EDITORIAL: There is overwhelming evidence that in spite of a high growth rate in the current year other macroeconomic fundamentals need urgent remedial measures, including: (i) foreign exchange reserves today are less than a month and a half of imports accounting for signs of difficulties being faced by importers in getting their letters of credit negotiated that will strengthen the International Monetary Fund’s (IMF’s) argument to sustain a contractionary monetary policy which, in turn, would negatively impact on credit procured by the large-scale manufacturing sector, thereby lowering domestic productive activity and raising unemployment levels.
The resulting outcome of the IMF measures is likely to be a lot worse for the general public than in 2019 soon after the staff-level agreement on the Extended Fund Facility programme was reached on 12 May — a policy that continued till the onset of the pandemic when monetary easing had to be resorted to and was later followed adoption of an expansionary policy as the discount rate today is higher than at the time and the rupee erosion a lot more concerning; (ii) the rupee value has stabilised since the announcement of a partial withdrawal of subsidies on petroleum and products; however, a complete withdrawal would, without doubt, be an upfront condition for the success of the seventh review (a condition that would have serious negative political implications) that account for the government’s subsidy packages — an additional 2000 rupees per household to Benazir Income Support Programme beneficiaries as well as those households with income less than a stipulated amount — a policy announcement that is unlikely to fully mitigate the impact on the subsidised essential items available in the market due to hoarding of these items nor is it sufficient to sustain the quality of life of the poor and vulnerable; (iii) what is within a government’s prerogative notably is its own current expenditure that has been allowed to rise to levels that are no longer sustainable — items that include wages of government employees, which have been consistently higher than the rate of inflation, income tax exempt pension payments that have become unsustainable without employee contributions as in other countries, and defence allocations that cannot be curtailed due to a recent resurgence of terror attacks in the country though there must be a cap on new procurement for a year or two; and (iv) to fund its rising expenditure Pakistani governments have relied on borrowing which explains why borrowing costs are almost a quarter of the budget today. In this context, it is disturbing that Finance Minister Miftah Ismail recently stated that 36 to 37 billion dollar external borrowing would be required for next fiscal year — a target that he rightly pointed out is not likely to be met without the success of the seventh review.
One would assume that the budget would reveal whether any out of the box economic measures have been proposed in the budget but there is an urgent need to contain government expenditure.
While it is clear that the onus of meeting the IMF programme conditions have been passed on to the general public by all previous governments, barring none, while not implementing reforms within the poorly performing sectors or reducing current expenditure yet the situation today is so dire that without the public (the rich as well as the vulnerable) making significant sacrifices the economic impasse will persist with its associated harsh policy decisions.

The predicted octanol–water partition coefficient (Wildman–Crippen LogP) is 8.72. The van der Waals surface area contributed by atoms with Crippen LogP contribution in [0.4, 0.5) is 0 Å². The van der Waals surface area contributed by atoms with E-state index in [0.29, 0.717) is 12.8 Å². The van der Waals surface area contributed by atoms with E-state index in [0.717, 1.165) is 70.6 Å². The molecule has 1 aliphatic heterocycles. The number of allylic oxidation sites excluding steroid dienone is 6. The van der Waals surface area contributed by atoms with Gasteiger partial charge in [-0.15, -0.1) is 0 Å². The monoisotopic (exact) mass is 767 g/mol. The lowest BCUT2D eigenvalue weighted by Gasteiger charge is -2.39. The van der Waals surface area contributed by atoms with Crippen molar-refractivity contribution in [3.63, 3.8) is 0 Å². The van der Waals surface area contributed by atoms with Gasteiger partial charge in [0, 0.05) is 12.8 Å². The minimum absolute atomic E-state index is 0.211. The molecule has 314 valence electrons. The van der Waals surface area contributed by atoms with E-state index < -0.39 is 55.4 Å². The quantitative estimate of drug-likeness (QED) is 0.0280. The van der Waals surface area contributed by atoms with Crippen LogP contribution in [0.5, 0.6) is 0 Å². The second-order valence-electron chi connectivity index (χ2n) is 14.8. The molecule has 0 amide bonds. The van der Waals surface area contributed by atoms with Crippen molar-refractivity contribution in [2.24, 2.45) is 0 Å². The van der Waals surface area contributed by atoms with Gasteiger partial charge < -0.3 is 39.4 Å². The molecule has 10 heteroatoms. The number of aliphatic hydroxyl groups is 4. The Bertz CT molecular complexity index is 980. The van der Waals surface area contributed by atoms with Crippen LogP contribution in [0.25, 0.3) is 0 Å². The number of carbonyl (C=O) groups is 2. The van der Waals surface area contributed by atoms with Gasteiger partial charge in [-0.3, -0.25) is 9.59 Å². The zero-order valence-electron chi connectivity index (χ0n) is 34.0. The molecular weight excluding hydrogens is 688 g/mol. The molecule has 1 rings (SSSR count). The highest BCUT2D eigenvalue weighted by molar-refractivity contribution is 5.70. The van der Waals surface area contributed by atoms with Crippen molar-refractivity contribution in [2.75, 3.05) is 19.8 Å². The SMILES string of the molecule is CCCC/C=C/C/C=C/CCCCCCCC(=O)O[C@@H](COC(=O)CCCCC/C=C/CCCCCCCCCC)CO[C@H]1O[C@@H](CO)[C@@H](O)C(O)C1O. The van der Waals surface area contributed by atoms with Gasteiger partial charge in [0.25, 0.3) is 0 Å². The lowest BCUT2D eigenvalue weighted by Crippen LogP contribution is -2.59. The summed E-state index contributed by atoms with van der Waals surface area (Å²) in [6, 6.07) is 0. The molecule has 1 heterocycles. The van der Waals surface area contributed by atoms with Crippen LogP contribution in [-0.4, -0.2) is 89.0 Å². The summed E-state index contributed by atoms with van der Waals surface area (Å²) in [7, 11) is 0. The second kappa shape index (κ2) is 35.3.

True, that the public considers the recent rise in petroleum prices as an unjustified burden rather than the outcome of the Russia-Ukraine war/global supply disruptions and refuses to understand the linkage between the recent rise in electricity rates (under the head of fuel adjustment charges rather than in base tariffs) with international fuel prices yet there is an urgent need for the public to make some adjustments that would go some way in reducing electricity demand and therefore lower the countrywide demand for fuel.
One painless though vigorously opposed measure in the past is to open shops at around 9am in the morning and close them before sun down as is the case in other countries (other than say chemists or those stocking essentials for example milk). Keeping shops open till late in the night when the electricity shortage is so acute is simply unfathomable particularly in times of severe energy constraints due to the high cost of producing this energy base on imported fuel and the limited availability of foreign exchange that demands a significant compression in imports.
It is, therefore, imperative that the federal government in consultation with the provinces immediately takes steps to ensure opening of retail markets and shopping plazas only during daylight hours with due exceptions for shops selling medicines and bakery items. Wedding functions too should be held during daylight hours. These restrictions should apply at least for the next 5 months and may be extended if required.
While one would hope that the current dispensation slashes current expenditure significantly in the budget as a measure of its commitment to the well-being of the people yet without general public belt tightening stabilisation will take a long time accompanied by the associated harsh monetary and fiscal policy decisions. It is therefore necessary that policy measures designed to curtail demand be buttressed with appropriate executive/administrative action to achieve the set targets for taming inflation, stabilising the external account and containing our national addiction to imports.
Copyright Business Recorder, 2022